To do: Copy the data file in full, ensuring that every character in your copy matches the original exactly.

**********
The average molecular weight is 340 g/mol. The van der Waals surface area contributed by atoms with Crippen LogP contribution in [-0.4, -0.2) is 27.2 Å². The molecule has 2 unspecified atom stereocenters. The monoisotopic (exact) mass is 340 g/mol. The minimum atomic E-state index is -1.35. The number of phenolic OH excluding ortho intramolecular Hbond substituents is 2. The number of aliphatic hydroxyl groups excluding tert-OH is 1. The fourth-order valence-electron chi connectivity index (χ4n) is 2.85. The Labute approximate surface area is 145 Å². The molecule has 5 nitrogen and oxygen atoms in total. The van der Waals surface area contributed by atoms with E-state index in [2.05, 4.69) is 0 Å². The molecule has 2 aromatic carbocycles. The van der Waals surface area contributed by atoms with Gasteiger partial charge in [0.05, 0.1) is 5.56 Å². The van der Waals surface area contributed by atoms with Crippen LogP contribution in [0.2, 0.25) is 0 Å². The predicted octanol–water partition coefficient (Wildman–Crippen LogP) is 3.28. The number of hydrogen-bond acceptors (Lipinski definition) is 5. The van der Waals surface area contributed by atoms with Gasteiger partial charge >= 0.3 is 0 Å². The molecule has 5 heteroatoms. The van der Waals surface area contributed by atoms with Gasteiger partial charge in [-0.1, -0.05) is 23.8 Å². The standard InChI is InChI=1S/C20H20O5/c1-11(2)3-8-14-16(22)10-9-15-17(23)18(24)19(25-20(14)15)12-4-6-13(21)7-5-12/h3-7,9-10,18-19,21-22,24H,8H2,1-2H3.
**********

The average molecular weight is 340 g/mol. The van der Waals surface area contributed by atoms with Crippen LogP contribution in [-0.4, -0.2) is 27.2 Å². The molecule has 2 unspecified atom stereocenters. The monoisotopic (exact) mass is 340 g/mol. The minimum atomic E-state index is -1.35. The number of phenolic OH excluding ortho intramolecular Hbond substituents is 2. The number of aliphatic hydroxyl groups excluding tert-OH is 1. The fourth-order valence-electron chi connectivity index (χ4n) is 2.85. The Labute approximate surface area is 145 Å². The molecule has 5 nitrogen and oxygen atoms in total. The van der Waals surface area contributed by atoms with E-state index in [2.05, 4.69) is 0 Å². The molecule has 2 aromatic carbocycles. The van der Waals surface area contributed by atoms with Gasteiger partial charge in [0.05, 0.1) is 5.56 Å². The van der Waals surface area contributed by atoms with Crippen LogP contribution in [0.2, 0.25) is 0 Å². The predicted octanol–water partition coefficient (Wildman–Crippen LogP) is 3.28. The number of hydrogen-bond acceptors (Lipinski definition) is 5. The van der Waals surface area contributed by atoms with Gasteiger partial charge >= 0.3 is 0 Å². The molecule has 5 heteroatoms. The van der Waals surface area contributed by atoms with Gasteiger partial charge in [-0.1, -0.05) is 23.8 Å². The standard InChI is InChI=1S/C20H20O5/c1-11(2)3-8-14-16(22)10-9-15-17(23)18(24)19(25-20(14)15)12-4-6-13(21)7-5-12/h3-7,9-10,18-19,21-22,24H,8H2,1-2H3.